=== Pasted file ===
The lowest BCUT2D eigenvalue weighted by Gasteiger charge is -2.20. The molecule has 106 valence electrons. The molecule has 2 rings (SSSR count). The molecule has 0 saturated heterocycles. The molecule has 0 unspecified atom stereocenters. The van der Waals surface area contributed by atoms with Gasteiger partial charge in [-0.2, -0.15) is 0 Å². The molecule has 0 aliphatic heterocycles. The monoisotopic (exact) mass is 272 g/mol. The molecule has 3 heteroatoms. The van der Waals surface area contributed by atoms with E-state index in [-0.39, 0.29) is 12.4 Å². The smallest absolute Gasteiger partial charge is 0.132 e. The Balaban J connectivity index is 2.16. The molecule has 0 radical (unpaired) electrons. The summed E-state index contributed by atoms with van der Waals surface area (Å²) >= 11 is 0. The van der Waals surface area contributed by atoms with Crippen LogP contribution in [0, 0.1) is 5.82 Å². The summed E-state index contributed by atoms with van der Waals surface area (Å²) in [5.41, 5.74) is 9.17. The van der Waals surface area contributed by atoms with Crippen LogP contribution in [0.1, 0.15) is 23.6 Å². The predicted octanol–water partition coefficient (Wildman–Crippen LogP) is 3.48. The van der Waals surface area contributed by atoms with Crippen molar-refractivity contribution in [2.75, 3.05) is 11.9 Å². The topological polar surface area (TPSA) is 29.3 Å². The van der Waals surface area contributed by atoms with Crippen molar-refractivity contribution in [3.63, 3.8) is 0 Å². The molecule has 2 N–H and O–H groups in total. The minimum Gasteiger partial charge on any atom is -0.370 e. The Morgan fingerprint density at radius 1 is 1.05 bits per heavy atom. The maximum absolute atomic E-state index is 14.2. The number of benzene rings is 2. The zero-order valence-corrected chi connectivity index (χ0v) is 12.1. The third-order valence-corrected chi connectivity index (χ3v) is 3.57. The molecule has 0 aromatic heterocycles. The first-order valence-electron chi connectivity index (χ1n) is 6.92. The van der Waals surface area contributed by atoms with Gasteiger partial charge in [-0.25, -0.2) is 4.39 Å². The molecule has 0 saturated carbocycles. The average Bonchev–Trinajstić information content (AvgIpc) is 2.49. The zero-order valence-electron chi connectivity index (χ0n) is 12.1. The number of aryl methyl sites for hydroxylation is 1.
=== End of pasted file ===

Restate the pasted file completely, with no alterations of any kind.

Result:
The lowest BCUT2D eigenvalue weighted by Gasteiger charge is -2.20. The molecule has 106 valence electrons. The molecule has 2 rings (SSSR count). The molecule has 0 saturated heterocycles. The molecule has 0 unspecified atom stereocenters. The van der Waals surface area contributed by atoms with Gasteiger partial charge in [-0.2, -0.15) is 0 Å². The molecule has 0 aliphatic heterocycles. The monoisotopic (exact) mass is 272 g/mol. The molecule has 3 heteroatoms. The van der Waals surface area contributed by atoms with E-state index in [-0.39, 0.29) is 12.4 Å². The smallest absolute Gasteiger partial charge is 0.132 e. The Balaban J connectivity index is 2.16. The molecule has 0 radical (unpaired) electrons. The summed E-state index contributed by atoms with van der Waals surface area (Å²) >= 11 is 0. The van der Waals surface area contributed by atoms with Crippen LogP contribution in [0, 0.1) is 5.82 Å². The summed E-state index contributed by atoms with van der Waals surface area (Å²) in [5.41, 5.74) is 9.17. The van der Waals surface area contributed by atoms with Crippen LogP contribution in [0.1, 0.15) is 23.6 Å². The predicted octanol–water partition coefficient (Wildman–Crippen LogP) is 3.48. The van der Waals surface area contributed by atoms with Crippen molar-refractivity contribution in [2.75, 3.05) is 11.9 Å². The topological polar surface area (TPSA) is 29.3 Å². The van der Waals surface area contributed by atoms with Crippen molar-refractivity contribution in [3.63, 3.8) is 0 Å². The molecule has 2 N–H and O–H groups in total. The minimum Gasteiger partial charge on any atom is -0.370 e. The Morgan fingerprint density at radius 1 is 1.05 bits per heavy atom. The maximum absolute atomic E-state index is 14.2. The number of benzene rings is 2. The zero-order valence-corrected chi connectivity index (χ0v) is 12.1. The third-order valence-corrected chi connectivity index (χ3v) is 3.57. The molecule has 0 aromatic heterocycles. The first-order valence-electron chi connectivity index (χ1n) is 6.92. The van der Waals surface area contributed by atoms with Gasteiger partial charge in [-0.25, -0.2) is 4.39 Å². The molecule has 0 saturated carbocycles. The average Bonchev–Trinajstić information content (AvgIpc) is 2.49. The zero-order valence-electron chi connectivity index (χ0n) is 12.1. The number of aryl methyl sites for hydroxylation is 1.